Online Rummy Claims It’s Getting a Bad Deal Under Proposed Ban in India
The days of online rummy in India could be limited with parliamentarians calling for it to be banned, but the industry is fighting back.
K. C. Ramamurthy, a member of the Rajya Sabha, the upper house of parliament, asked the government to ban online rummy on Sept. 15.
“It is gambling, and betting money through rummy in the greed of getting more is illegal as it ruins families financially and otherwise,” said Ramamurthy, a member of the ruling Bharatiya Janata Party (BJP) of Prime Minister Narendra Modi. He represents the southern Indian state of Karnataka.
“It is unfortunate that many have become addicts, particularly in south India,” he said.
Another south Indian state, Andhra Pradesh, banned online gambling earlier this month. The state of Telangana banned online rummy in 2017, sparking protests from the game’s owners. In Tamil Nadu, political parties, including Pattali Makkal Katchi, have been lobbying the state government to ban the game.
“Andhra Pradesh brought in a substantial part of the revenue for online rummy,” said Satya Mahapatra, a gaming consultant. “Legislation banning online rummy would have an adverse impact on the industry and investor sentiments.”
The online gaming sector, of which online rummy is one part, is estimated to be valued at $1.7 billion, according to a recent report by the Federation of Indian Chambers of Commerce and Industry and EY. The size of the sector was $0.7 billion in 2018, according to the report.
India is among the top five countries in the online gaming segment, the report said, attributing this to internet penetration in the country. India has the second-highest number of internet users (570 million) after China.
Rummy companies are already looking for alternative territories where they can operate.
“About 30 percent of the revenue came from Andhra Pradesh,” said Bobby Garg, founder and CEO of Rummy Passion. “South India comprises 65 percent of the online rummy market.
“People in the south are very good with numbers,” said Garg. “Perhaps, that is why it is a bigger market for us. But, now we will have to focus on states that welcome us.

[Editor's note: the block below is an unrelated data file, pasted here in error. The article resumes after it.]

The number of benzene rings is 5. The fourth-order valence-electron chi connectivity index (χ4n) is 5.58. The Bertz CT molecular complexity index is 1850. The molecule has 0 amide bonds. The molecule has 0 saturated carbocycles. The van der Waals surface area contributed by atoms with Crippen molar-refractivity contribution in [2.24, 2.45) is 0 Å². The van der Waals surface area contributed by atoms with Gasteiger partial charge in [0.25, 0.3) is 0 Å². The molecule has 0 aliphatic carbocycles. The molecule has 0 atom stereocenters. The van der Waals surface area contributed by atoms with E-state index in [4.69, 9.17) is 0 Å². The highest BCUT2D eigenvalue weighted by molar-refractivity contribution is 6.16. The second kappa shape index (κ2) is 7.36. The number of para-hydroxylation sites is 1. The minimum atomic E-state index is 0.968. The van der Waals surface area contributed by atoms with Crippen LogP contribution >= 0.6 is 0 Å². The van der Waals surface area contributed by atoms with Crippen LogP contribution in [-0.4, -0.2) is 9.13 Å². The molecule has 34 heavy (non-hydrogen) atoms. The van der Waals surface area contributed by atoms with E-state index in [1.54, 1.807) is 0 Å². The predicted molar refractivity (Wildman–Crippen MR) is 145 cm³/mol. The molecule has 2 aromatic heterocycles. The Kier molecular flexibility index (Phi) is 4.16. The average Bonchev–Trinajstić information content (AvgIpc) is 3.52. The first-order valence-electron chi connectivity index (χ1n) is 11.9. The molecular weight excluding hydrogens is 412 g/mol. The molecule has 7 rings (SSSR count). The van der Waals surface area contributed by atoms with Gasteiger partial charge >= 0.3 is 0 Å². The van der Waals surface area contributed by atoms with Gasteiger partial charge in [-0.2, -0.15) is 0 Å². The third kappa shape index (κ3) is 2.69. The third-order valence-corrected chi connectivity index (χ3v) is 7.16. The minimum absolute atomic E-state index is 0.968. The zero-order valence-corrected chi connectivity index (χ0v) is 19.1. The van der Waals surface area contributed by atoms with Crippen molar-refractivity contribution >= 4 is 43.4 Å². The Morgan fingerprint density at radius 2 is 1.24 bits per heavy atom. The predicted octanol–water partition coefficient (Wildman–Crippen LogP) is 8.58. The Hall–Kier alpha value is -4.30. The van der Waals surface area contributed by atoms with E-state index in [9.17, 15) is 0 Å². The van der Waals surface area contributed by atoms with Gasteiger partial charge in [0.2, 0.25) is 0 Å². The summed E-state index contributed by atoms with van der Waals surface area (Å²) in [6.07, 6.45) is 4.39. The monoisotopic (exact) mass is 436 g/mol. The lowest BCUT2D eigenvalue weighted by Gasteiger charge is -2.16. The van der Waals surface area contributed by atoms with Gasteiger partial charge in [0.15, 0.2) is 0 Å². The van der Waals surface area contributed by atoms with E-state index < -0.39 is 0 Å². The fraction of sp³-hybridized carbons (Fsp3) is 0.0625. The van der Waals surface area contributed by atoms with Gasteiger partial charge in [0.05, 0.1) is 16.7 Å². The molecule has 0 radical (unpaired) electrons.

“An average rummy player spends six to eight hours per week on the game,” he said, disputing allegations that the game is addictive. “A casual player spends only three hours a week.” This number increased by about 20 percent during the early phase of the Covid-19 lockdown in late-March, he told Zenger News.
Banning the game would hardly be a solution to addiction, claim industry experts.
A lawyer who specializes in gaming-related policy and regulatory issues thinks changes are needed: “There is a need to regulate the industry,” said Jay Sayta. “The issue of college students playing rummy needs to be addressed. There could also be regulation on how much a person can play. There could also be some regulation on advertisements. Some advertisements misguide and lure people.”
Garg said that on his platform, which has about 2.5 million players, only 8 percent to 10 percent use real money.
“The platforms should have provisions such as deposit limits and options for self-exclusion so that people do not go overboard,” he said. “My company has all these provisions for players, apart from access to psychologists if a player gets addicted to the game.”
Mahapatra said that not only the rummy industry, but also the entire gaming industry needs to be regulated.
“There should be a separate regulator for the online gaming industry with an appropriate legal framework,” said Mahapatra.
“The industry should maintain a common pool of problem gamblers and appoint a body to help them overcome the condition,” he said.
Some cricketers and actors endorse online rummy.
Recently, a case was filed against Indian cricketer Virat Kohli and actress Tamannah in Madras High Court for advertising gambling, after a college student in the state committed suicide, blaming addiction to online gambling.
Lawyer A. P. Suryaprakasam filed the case, pleading that online gaming portals be shut down.
“Gambling is prohibited in Tamil Nadu,” said lawyer M.L. Ravi, who filed the case on behalf of Suryaprakasam. “Because of these online gambling portals, many youngsters are taking their lives. We have filed a public interest litigation. Kohli and Tammanah are party to it because they were endorsing those brands in advertisements.”
While television network rules prohibit advertising gambling, rummy is excluded, a report by Deloitte states. Horse-racing, rummy and bridge are considered games of skill.
The report states that the number of operators in the cards segment increased from 10 in 2014-15 to 18 in 2017-18. (India follows an April-March financial year).
(Edited by Uttaran Das Gupta and Judy Isacoff.)